Learn more at Nitecore or grab one at Battery Junction – $25 [via]

feature post image for Tern Elektron Electric Bicycle

Tern Elektron Electric Bicycle

Aiming to design the perfect non-automobile commuter, Tern just may have done it with the Elektron Electric Bicycle. Since it folds down in ten seconds you won’t need to worry about having it stolen from a bike rack: bring it to the office and slide it under your desk instead. It’s also the most compact electric bike to be powered by Borsch’s Active drivetrain, which adds motor assist as you pedal by use of a 400Wh battery to attain a range of between 31 to 62 miles on a charge (depending on how much you help out), handily tackling even longer commutes. The bike is highly adjustable to fit a variety of people (from 4’7″ to a bit over 6’4″) and packed with features including Deore hydraulic disc brakes, integrated 150 lumen Valo lights, fenders for toughing the rain, and an included cargo rack.

Available on Kickstarter later this year. Until then, learn more at Tern – $3,500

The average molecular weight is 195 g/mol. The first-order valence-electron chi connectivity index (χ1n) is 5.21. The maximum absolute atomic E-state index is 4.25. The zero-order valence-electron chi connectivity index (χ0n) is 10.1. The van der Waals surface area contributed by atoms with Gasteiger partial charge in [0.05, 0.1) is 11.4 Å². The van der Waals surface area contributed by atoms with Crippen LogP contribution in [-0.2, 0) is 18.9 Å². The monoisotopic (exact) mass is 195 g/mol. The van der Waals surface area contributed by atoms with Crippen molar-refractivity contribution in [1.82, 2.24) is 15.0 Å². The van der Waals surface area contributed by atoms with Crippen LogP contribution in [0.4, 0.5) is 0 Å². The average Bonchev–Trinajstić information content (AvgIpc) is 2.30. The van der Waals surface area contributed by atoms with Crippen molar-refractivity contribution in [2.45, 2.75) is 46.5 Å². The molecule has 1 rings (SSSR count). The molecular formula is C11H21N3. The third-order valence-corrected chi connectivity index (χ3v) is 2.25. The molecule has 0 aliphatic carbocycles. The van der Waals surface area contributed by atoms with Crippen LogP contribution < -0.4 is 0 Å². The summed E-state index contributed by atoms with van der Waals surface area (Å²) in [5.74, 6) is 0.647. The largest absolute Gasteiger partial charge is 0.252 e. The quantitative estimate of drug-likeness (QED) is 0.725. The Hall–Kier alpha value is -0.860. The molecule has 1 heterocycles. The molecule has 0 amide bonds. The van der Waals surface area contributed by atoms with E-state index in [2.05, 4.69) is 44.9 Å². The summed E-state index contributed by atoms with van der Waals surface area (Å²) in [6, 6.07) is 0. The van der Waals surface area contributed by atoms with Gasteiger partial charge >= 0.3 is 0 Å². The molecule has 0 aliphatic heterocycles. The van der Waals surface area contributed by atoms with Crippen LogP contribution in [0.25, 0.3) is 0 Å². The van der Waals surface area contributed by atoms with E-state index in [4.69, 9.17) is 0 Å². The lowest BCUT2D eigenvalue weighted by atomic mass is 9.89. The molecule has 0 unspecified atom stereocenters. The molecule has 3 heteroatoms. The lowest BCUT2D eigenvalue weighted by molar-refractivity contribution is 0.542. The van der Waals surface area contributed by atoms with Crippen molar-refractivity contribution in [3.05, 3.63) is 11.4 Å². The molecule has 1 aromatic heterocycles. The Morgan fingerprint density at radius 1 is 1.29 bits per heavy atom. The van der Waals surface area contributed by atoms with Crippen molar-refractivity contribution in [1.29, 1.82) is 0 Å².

feature post image for Readyman Pocket Survival Stove 2.0 XL

Readyman Pocket Survival Stove 2.0 XL

Readyman’s no stranger to making pop out survival gear in the form of flat, laser cut cards. Their latest, the Readyman Pocket Survival Stove 2.0 X, is a lightweight pocket sized stove made of 310 Stainless Steel that’s easy to assemble and focuses flames to boil water in minutes. And perhaps it’s incredibly subtle, but there’s more to the Survival Stove than just a pot stand. Included in each of the unit’s six sides are fishhooks, arrow heads, snare locks, spinner bait, a stir stick and a saw. Try otherwise shoving all that in your pocket. Also available in a non-XL regular version ($27) that’s got just four sides instead — though it’s not quite as capable of handling larger items like pots or pans.